The most common genre to include “standards” is jazz music. Because the evolution of jazz music was developed primarily by ear, standards are tunes that were shared by bands all across the country. As the history of jazz progressed, the list of tunes grew. Today, there are over 1,000 songs considered to be jazz standards. These include “All The Things You Are,” “It Don’t Mean A Thing,” and “Birdland.”
Does contemporary a cappella have standards? I believe so. Doesn’t everyone know “The Lion Sleeps Tonight?” “For the Longest Time?” “It’s So Hard To say Goodbye to Yesterday?”
4) The “blues progression” is a progression, or sequence, of twelve chords that form the backbone of thousands of songs. It is more commonly referred to as the “Twelve-Bar Blues.” It looks like this:
The “I” stands for the “I” (roman numeral ONE) chord. The “IV” is the four chord. The V7 is the five chord with an added seventh note.
Why are blues progressions important? Because they can be the easiest progression to improvise over, especially with voices. See:
5) Dubstep is a sub-genre of techno music, or electronic dance music. Dubstep recordings rely heavily on a louder, more rhythmic bass line, and a half-time feeling of percussion, as well as samples from other recordings. As the evolution of Dubstep progressed, the more popular percussive rhythms evolved into a “four to the floor” style, where the accent would distribute evenly over four beats without syncopation. The most popular dubstep artists today is Skrillex, though I’m sure someone will comment and argue that Skrillex is not a dubstep artist.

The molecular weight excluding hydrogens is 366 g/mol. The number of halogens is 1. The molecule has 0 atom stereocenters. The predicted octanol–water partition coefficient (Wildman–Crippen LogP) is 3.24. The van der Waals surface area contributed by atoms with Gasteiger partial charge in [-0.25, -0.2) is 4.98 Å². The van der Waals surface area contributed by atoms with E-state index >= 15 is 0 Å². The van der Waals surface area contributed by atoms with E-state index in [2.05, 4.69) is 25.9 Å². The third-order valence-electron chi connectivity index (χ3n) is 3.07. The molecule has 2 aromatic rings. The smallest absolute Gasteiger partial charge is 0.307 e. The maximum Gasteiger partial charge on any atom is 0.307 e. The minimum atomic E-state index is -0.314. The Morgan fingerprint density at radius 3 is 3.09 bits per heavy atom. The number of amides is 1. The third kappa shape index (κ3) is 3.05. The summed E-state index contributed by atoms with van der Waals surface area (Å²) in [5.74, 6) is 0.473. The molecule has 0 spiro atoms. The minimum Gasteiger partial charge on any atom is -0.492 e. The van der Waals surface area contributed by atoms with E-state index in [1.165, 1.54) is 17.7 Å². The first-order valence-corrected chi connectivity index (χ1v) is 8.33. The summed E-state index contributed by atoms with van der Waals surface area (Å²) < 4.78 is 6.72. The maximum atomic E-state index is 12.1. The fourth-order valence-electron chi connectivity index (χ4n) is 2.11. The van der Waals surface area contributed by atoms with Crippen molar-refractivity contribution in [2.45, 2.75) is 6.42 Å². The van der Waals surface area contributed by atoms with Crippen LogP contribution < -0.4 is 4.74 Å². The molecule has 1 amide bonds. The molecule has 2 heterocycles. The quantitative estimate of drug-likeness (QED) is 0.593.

The reason Dubstep is important to understand is because the popular a cappella group, Pentatonix, has gone on record as saying Dubstep, in addition to other genres of electronic music, was the main influence in their arranging style. If you want to be more like Pentatonix, you have to understand the underlying musical factors behind their inspiration.
6) Audiation is a term coined by popular music educator and psychologist Edwin Gordon, whose educational method, the Music Learning Theory, is considered to be one of the five most important music education methods in elementary music classrooms today. (The other four are Kodaly, Orff, Dalcroze, and Suzuki)
Audiation refers to the concept of “inner hearing,” or, in simpler terms, being able to know whether you are on pitch, how far away from the tonic note you are, and internalizing the beat.
Gordon explains the concept of Audiation like this: